A lot of people think if they’re getting their homes ready for sale, they should update their bathrooms and kitchens and not worry about the leaks in their foundation. I’ve had people say, “we get used to it. Every spring we bail out the basement out.”
Well, as nice as it is to have great bathrooms and well-equipped kitchens, I can’t easily sell a house that has a leaky foundation.
Home inspectors raise big red flags about water damage. They worry about what’s behind the drywall, like black mould and rot. (Insurance companies don’t like it either.)
Experienced buyers know that a leaky foundation can turn into a major repair. First time buyers may not notice the signs of water infiltration themselves but they’ll be spooked when the home inspector points them out.
It’s pretty much the same with the roof. A house that has cupped or curling shingles scares people off. Unlike most cases of water damage, people can see for themselves if the roof isn’t good anymore. It makes them wonder if there may be other things the homeowner hasn’t attended to either.
If you’re thinking of selling, and you’ve had problems with water getting in the house, my advice is to forget about the kitchen and bathrooms. Take a good hard look at doing whatever work is needed to address that issue.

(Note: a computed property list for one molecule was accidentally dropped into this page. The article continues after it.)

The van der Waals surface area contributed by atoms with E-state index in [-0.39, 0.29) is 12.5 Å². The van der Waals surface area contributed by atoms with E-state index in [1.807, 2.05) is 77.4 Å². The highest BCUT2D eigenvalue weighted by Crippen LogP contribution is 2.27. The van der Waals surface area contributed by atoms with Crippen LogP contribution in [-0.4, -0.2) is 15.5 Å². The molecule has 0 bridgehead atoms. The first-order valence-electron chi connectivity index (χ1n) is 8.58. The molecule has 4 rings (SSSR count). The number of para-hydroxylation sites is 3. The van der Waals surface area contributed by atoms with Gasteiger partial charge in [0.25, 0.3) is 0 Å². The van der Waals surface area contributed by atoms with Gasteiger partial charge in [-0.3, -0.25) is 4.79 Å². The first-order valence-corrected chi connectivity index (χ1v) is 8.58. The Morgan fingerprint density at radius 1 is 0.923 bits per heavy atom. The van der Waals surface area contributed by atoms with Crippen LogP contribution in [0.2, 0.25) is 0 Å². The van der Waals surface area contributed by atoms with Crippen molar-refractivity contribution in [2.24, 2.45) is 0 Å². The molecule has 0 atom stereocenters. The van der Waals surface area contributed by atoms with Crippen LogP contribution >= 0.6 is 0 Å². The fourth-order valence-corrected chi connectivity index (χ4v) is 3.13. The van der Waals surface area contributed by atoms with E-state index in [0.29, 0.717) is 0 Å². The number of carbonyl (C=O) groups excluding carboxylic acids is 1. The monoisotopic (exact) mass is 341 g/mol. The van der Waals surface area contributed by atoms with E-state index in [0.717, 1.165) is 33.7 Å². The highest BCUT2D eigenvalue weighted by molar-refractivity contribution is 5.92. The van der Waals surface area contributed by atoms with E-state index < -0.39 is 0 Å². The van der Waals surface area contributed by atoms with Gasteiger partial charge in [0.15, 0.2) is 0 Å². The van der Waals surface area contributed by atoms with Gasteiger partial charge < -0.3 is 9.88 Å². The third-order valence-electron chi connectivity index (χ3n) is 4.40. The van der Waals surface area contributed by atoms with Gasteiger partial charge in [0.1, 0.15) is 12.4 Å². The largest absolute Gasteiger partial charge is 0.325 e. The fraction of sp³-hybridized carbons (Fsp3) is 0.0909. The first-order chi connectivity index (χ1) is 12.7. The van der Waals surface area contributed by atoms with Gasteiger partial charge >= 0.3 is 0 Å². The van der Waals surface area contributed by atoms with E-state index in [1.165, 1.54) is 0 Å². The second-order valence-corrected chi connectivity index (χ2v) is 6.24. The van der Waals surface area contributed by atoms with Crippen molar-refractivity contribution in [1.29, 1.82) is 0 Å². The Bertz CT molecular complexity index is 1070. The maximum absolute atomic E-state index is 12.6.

Sometimes, fixing leaky basements can be relatively easy: adding eavestroughing, grading the soil away from the house so that water runs away from the foundation, or even digging a channel with a perforated pipe to divert water. A foundation expert can tell you what’s best for your house and your budget. Roofing companies are always happy to send someone around to quote on repairs.
Make sure you get several estimates. I had clients getting ready to sell who were quoted $23,000 for a new roof. That seemed high to me. I referred them to a couple of companies I’ve worked with. The company they ended up hiring did the work for less than half that amount.
If there has been water damage, point it out to your realtor. Tell him or her what you’ve done to fix the problem. The buyer needs to know; these aren’t things you can, or should, hide. The rule is if it’s something that might affect the buyer’s decision as to whether to buy or not, they need to know.
Cracks in the foundation should be repaired; roofs that need new shingles should be re-shingled. If you can’t afford to do the repairs, at least get a few quotes so that a prospective buyer knows exactly what will be involved.
And remember this: a home inspector would rather see a solid house that needs a little cosmetic updating than a beautifully staged home that leaks water.
If you don’t address the issue, you won’t get the price you want. And if you don’t at least disclose it, you may face a lawsuit down the road.